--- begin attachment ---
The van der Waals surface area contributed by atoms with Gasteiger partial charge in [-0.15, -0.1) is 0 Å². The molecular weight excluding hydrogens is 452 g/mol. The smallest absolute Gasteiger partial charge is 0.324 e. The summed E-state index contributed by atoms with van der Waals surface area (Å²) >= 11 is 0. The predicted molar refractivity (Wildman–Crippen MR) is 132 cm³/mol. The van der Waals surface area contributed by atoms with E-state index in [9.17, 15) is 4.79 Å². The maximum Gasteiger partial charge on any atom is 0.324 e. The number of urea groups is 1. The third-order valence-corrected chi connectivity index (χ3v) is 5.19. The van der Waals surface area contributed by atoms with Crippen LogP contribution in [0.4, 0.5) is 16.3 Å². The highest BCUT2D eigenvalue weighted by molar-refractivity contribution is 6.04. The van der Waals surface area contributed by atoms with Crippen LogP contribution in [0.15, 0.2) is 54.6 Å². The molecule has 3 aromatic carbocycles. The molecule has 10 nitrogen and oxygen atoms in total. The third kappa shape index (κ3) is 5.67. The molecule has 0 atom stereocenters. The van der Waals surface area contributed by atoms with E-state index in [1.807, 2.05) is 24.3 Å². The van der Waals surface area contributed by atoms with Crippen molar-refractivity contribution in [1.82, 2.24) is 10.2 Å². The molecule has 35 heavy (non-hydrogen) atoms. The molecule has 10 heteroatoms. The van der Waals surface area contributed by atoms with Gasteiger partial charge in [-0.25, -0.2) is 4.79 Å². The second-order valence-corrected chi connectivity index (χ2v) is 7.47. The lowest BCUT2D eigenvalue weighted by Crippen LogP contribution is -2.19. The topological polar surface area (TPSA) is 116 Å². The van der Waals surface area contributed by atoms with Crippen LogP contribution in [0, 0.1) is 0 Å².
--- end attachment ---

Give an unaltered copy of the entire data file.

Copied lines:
The van der Waals surface area contributed by atoms with Gasteiger partial charge in [-0.15, -0.1) is 0 Å². The molecular weight excluding hydrogens is 452 g/mol. The smallest absolute Gasteiger partial charge is 0.324 e. The summed E-state index contributed by atoms with van der Waals surface area (Å²) >= 11 is 0. The predicted molar refractivity (Wildman–Crippen MR) is 132 cm³/mol. The van der Waals surface area contributed by atoms with E-state index in [9.17, 15) is 4.79 Å². The maximum Gasteiger partial charge on any atom is 0.324 e. The number of urea groups is 1. The third-order valence-corrected chi connectivity index (χ3v) is 5.19. The van der Waals surface area contributed by atoms with Crippen LogP contribution in [0.4, 0.5) is 16.3 Å². The highest BCUT2D eigenvalue weighted by molar-refractivity contribution is 6.04. The van der Waals surface area contributed by atoms with Crippen LogP contribution in [0.15, 0.2) is 54.6 Å². The molecule has 3 aromatic carbocycles. The molecule has 10 nitrogen and oxygen atoms in total. The third kappa shape index (κ3) is 5.67. The molecule has 0 atom stereocenters. The van der Waals surface area contributed by atoms with E-state index in [1.807, 2.05) is 24.3 Å². The van der Waals surface area contributed by atoms with Crippen molar-refractivity contribution in [1.82, 2.24) is 10.2 Å². The molecule has 35 heavy (non-hydrogen) atoms. The molecule has 10 heteroatoms. The van der Waals surface area contributed by atoms with Gasteiger partial charge in [-0.25, -0.2) is 4.79 Å². The second-order valence-corrected chi connectivity index (χ2v) is 7.47. The lowest BCUT2D eigenvalue weighted by Crippen LogP contribution is -2.19. The topological polar surface area (TPSA) is 116 Å². The van der Waals surface area contributed by atoms with Crippen LogP contribution in [0, 0.1) is 0 Å².